By Mehdi Amini
I woke up on Thursday October 6 at my usual time of 5 AM and began my routine search of the net about the news. And there I saw it. “Mehrdad Mashayekhi had passed away!” A friend of mine for close to 40 years is no longer with me. How is that possible? I hated life. That you are there one day and then you are gone.
Mehdi Amini (L) with Mehrdad Mashayekhi
He would come to our house on a regular basis. He was fun to be with. He would bring a video to our house hoping to see it with us. And he always knew and teased me because I always slept right at the beginning of the movie. He had this rule if anyone stayed in someone else’s house passed midnight, they got to stay and sleep over. And that happened quite often. I am sad that will no longer happen again.
Mehrdad loved cats. He used to have a cat he had name him Babalou. One day he called me informing me that Babalou had left the house and he could not find him. He was very upset. A few days later, we were walking in George Town and I noticed a new restaurant open up named Babalou Restaurant and I turned to him saying “hey Mehrdad, it appears your Babalou has opened up a restaurant in DC?” I looked in his face and noticed him smiling.
His birthday is only a few days after mine and we used to celebrate it together. I am sad that will no longer happen again. But I will always light a candle in his memory on my next birthdays.
Mehrdad Mashayekhi was born in Tehran, Iran and has resided in the U.S. since 1972. He received a. B.A. and M.A. in economics (Case Western Reserve University, 1976, Cleveland, and The American University, 1979, Washington D.C.), and a Ph.D. in Sociology from The American University, in 1986.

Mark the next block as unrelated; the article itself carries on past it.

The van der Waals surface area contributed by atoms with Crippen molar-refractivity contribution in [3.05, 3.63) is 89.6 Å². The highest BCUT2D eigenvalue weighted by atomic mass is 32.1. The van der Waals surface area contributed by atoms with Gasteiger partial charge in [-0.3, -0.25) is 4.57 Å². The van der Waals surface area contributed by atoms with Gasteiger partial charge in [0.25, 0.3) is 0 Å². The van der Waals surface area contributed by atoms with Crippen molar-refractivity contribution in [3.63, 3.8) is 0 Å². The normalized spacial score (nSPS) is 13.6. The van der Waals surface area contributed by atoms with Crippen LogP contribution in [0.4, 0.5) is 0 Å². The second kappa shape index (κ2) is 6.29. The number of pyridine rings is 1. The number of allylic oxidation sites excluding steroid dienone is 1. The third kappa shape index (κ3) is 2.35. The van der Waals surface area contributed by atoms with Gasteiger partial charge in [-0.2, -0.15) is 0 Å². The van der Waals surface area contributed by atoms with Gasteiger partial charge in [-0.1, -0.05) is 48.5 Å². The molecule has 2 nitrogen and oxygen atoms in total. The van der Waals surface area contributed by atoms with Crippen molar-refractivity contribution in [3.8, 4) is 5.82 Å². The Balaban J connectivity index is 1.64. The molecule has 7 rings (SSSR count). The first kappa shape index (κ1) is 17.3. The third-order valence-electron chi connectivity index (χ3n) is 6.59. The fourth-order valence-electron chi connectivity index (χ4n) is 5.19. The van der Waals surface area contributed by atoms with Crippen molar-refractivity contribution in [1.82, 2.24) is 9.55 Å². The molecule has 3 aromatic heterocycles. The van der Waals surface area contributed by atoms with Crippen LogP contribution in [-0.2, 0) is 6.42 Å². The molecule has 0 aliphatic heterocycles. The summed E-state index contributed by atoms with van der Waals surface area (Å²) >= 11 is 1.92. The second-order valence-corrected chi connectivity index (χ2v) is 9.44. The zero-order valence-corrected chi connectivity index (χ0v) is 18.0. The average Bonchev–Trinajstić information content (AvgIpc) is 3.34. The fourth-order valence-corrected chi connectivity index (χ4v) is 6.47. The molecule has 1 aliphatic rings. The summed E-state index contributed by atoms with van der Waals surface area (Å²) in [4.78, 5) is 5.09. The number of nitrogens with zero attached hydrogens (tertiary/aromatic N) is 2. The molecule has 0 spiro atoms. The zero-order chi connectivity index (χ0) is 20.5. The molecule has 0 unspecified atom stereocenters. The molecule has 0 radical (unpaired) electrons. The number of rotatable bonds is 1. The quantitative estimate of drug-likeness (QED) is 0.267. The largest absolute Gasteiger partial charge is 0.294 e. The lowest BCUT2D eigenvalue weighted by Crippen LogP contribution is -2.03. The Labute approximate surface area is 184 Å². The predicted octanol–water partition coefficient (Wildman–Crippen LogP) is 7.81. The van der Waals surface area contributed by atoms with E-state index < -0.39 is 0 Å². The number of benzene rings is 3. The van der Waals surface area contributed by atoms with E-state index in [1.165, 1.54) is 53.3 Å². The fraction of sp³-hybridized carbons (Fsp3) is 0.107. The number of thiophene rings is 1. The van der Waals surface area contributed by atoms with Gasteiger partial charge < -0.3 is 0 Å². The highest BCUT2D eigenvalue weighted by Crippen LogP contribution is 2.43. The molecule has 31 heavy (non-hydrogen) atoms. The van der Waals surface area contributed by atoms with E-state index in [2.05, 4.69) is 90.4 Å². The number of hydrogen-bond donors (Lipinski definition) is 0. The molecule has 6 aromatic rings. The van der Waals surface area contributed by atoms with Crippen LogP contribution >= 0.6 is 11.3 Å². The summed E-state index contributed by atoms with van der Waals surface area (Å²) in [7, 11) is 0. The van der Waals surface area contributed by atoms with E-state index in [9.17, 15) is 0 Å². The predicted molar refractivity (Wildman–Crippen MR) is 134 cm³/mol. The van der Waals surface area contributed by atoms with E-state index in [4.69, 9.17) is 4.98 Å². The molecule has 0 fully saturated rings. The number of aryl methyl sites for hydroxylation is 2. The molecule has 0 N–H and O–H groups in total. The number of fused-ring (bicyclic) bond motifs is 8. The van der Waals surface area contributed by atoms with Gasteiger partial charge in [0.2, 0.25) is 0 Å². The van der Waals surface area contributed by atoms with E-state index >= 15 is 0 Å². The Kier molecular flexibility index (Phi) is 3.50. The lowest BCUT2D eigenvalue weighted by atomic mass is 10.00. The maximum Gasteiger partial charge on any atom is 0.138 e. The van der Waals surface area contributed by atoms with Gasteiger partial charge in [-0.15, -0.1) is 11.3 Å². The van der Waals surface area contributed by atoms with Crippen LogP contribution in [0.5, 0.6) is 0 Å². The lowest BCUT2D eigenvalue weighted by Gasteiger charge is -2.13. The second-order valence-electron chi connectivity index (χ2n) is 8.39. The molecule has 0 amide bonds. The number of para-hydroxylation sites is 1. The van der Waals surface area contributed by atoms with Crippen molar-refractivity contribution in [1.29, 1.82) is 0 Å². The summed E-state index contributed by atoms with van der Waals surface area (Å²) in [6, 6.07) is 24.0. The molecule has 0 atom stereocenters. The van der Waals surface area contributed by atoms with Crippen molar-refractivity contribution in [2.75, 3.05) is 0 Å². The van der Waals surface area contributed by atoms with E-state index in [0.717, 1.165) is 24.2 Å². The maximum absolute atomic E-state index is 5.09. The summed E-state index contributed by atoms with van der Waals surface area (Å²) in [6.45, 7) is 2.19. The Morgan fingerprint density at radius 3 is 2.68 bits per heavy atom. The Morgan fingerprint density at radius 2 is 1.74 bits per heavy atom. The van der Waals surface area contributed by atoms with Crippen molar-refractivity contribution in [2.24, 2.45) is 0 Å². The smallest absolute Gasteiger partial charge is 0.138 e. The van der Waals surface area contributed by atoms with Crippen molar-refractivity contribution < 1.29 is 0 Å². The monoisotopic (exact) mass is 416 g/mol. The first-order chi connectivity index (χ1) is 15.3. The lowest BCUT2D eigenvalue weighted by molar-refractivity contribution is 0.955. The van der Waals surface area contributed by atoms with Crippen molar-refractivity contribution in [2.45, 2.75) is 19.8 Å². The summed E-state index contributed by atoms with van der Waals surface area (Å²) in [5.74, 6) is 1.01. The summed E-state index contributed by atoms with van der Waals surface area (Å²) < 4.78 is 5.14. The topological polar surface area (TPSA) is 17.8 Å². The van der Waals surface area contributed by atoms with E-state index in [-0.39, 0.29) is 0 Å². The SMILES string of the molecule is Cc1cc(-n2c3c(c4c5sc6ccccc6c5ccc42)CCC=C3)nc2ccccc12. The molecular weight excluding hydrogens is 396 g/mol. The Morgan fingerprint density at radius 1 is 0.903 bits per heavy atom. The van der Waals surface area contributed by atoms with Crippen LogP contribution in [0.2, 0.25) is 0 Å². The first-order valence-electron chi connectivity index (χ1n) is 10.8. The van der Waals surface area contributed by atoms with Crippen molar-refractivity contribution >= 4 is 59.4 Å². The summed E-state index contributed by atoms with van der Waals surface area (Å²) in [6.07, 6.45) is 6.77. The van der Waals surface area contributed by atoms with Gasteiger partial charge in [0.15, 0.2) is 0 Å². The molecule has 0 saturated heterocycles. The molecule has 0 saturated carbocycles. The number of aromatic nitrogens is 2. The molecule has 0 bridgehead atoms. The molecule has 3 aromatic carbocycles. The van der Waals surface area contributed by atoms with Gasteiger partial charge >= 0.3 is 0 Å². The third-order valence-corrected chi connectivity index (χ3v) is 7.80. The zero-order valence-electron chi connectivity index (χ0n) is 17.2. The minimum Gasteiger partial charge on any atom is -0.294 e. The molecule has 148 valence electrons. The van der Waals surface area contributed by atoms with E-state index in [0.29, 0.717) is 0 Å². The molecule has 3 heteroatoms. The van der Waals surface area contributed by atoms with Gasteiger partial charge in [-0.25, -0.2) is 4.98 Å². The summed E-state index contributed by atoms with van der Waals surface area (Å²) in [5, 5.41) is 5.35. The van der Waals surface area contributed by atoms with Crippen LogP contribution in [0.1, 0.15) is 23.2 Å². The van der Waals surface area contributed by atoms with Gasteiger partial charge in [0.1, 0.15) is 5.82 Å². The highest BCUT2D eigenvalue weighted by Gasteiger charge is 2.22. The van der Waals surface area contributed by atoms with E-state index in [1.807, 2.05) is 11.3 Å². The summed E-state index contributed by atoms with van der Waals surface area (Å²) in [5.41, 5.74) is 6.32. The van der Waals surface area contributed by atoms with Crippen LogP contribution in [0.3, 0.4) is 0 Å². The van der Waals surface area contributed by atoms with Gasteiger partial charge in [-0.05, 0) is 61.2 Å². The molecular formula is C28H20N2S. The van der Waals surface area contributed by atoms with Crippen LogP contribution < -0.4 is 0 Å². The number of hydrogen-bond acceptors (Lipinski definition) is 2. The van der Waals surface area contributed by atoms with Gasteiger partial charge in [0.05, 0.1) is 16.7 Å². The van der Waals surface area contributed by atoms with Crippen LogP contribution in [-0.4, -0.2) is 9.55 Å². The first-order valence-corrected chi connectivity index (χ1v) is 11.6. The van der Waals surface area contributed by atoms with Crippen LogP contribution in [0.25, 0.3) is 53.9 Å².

Mashayekhi was a Visiting Assistant Professor at Georgetown University. He joined the Department of Sociology and Anthropology in 1989 and had alternately taught as adjunct and visiting positions.
His courses include: Introduction to Sociology, Political Sociology, Globalization and Social Change in Developing Countries, Social Inequality, Social Movements, Politics and Culture in Postrevolutionary Iran, and Sociology of Democratization and Authoritarianism.
Dr. Mashayekhi’s research focus was postrevolutionary Iran, on specific subjects such as; student movement, Islamic reformism, civil society and democratization, political culture, and current political affairs. He was coeditor of Political Culture in the Islamic Republic (Routledge, 1992). His new book (in Persian) titled Towards Democracy a Secular Republic in Iran: Essays in Political Sociology was published in May 2007. His latest article titled “Culture of Mistrust: A Sociological Analysis of Iranian Political Culture” appeared in the Blackwell Companion to Contemporary Islamic Thought (2006).
Mashayekhi was a regular contributor to Persian T.V. and radio programs on political and sociological developments in Iran as well as the diaspora. They include: Voice of America, BBC, Deutche Welle & Radio Australia.
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